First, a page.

The evaporation time scale of the nanodroplets was of the same order for both the thermalization time between the nanodroplets and hot substrate and the diffusive relaxation of the vapor, indicating that the evaporating nanodroplets were not in thermal equilibrium with the substrate at every moment and the vapor concentration never attained a steady state.
These nanodroplets demonstrated a robust dynamic wetting behavior primarily caused by the thermal effects conforming with the traditional evaporation modes such as constant contact radius (CCR) or constant contact angle (CCA).
With the progression of evaporation and the increasing nanodroplet temperature, hydrophilic and hydrophobic nanodroplets became more hydrophilic and hydrophobic, respectively, and the nanodroplets that were most hydrophobic desorbed from the heated substrate before undergoing complete evaporation.
Evaporating nanodroplets displayed substantial non-equilibrium fluctuations in the contact radius and contact angle that were isovolumetric and concerted.
Such fluctuations are often negligible in macroscopic droplets.
No similarity was observed in the evaporation kinetics of macroscopic droplets and nanodroplets as nanodroplets did not follow the d2 law.
In the case of hydrophilic nanodroplets, the evaporation was primarily influenced by the instantaneous vapor concentration, which resulted in an exponential decay in the rate of evaporation over time.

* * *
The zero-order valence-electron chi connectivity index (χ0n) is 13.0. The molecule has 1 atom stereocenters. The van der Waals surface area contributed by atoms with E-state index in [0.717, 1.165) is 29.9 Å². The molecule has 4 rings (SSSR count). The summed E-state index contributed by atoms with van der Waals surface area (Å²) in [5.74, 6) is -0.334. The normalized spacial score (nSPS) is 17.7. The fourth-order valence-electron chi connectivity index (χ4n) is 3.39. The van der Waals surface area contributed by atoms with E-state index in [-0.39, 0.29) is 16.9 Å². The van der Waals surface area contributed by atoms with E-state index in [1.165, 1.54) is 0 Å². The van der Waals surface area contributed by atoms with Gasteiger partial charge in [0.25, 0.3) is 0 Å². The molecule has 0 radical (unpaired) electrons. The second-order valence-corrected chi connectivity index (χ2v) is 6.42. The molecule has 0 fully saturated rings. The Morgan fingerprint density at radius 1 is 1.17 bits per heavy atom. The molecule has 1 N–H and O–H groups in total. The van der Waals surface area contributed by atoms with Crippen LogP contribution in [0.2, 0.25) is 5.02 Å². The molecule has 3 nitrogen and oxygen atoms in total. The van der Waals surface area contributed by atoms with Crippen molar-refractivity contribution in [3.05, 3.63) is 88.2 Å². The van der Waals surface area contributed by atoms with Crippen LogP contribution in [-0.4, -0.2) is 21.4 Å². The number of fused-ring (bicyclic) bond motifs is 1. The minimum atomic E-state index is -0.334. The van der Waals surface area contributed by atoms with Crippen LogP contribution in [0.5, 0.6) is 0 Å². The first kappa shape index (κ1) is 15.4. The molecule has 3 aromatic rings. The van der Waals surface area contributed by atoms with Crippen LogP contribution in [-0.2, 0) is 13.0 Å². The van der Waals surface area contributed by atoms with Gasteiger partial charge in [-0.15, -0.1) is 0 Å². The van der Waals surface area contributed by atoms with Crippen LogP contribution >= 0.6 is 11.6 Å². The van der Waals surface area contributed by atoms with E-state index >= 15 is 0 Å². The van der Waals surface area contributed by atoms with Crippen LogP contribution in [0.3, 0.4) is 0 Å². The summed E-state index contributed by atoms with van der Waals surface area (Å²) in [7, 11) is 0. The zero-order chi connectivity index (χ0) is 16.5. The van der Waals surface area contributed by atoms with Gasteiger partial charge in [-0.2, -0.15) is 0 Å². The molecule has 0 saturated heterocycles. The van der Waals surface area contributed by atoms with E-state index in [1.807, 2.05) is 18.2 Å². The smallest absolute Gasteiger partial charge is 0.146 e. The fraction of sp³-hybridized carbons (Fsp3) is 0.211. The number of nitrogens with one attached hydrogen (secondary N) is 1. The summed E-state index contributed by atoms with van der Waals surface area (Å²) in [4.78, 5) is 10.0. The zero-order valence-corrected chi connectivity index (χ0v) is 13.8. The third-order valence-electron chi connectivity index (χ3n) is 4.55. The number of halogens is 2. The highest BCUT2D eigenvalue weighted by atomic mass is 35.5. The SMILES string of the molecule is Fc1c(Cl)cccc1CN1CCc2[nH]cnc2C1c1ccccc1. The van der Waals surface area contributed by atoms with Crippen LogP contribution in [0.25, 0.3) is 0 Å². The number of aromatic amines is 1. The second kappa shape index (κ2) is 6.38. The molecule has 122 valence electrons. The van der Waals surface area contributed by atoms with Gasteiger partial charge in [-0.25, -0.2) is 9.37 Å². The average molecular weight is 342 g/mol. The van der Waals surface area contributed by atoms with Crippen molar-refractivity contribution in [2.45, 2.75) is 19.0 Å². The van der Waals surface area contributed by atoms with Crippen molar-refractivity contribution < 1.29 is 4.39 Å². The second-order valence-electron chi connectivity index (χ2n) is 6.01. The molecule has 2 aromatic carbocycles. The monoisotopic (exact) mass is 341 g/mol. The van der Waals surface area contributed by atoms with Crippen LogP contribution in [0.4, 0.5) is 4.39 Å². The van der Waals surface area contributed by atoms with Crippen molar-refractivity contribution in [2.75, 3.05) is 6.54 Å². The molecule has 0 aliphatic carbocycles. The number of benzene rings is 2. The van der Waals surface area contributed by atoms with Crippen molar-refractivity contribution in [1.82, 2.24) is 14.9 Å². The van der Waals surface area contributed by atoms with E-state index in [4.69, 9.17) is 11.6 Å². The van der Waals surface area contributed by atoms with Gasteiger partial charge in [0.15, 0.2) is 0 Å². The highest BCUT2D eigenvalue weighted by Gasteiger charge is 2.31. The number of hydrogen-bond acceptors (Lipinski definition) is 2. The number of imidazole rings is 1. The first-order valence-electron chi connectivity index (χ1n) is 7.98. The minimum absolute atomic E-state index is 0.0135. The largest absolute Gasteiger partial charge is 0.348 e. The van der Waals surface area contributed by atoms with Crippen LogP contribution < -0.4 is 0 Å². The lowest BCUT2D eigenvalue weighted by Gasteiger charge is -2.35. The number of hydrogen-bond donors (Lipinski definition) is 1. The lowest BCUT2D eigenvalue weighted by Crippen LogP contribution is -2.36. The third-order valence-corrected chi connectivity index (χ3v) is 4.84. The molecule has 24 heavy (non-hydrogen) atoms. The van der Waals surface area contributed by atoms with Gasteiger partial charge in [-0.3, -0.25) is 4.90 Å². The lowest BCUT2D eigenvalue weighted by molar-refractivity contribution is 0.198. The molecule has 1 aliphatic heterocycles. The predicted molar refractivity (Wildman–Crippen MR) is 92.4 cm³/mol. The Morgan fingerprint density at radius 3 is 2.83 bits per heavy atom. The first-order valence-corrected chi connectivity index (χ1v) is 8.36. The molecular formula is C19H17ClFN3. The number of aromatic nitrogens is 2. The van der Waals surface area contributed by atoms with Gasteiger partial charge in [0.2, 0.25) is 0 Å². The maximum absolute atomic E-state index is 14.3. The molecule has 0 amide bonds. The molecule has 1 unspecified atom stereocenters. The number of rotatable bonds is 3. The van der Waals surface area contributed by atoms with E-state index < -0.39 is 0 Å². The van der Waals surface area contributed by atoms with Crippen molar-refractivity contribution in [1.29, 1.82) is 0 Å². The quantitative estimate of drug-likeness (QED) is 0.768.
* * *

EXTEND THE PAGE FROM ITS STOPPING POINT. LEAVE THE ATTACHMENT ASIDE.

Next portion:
In the case of hydrophobic nanodroplets, both evaporation and slow thermalization with the substrate was observed in the same time scale, indicating stretched exponential kinetics where the maximum rate of evaporation was observed at intermediate times.
In contrast to the predictions for macroscopic droplets, the evaporative lifetime of the studied nanodroplets was directly proportional to the thermalization time scale that increases monotonically with hydrophobicity owing to the reduced contact area between the substrate and the nanodroplet.
For hydrophilic nanodroplets, the evaporative flux was highest at the contact line, similar to the predictions for macroscopic droplets.
The flux was null for hydrophobic nanodroplets at the contact line and attained the highest value at the great circle, which was also qualitatively similar to the macroscopic predictions.
Significance of the Study
To summarize, the findings of this study demonstrated that the evaporative behavior of the water nanodroplets is considerably different from the macroscopic droplets.
Additionally, the mechanistic understanding of sessile nanodroplet evaporation gained in this study will be crucial for interpreting future studies on nanodroplet evaporation, and to guide interventions for modulating the evaporative behavior of nanodroplets in nanotechnological applications that involve evaporation of water nanodroplets.
Pestana, L.R., Head-Gordon, T. (2022) Evaporation of Water Nanodroplets on Heated Surfaces: Does Nano Matter?. ACS Nano. Avialable at: https://pubs.acs.org/doi/10.1021/acsnano.1c10244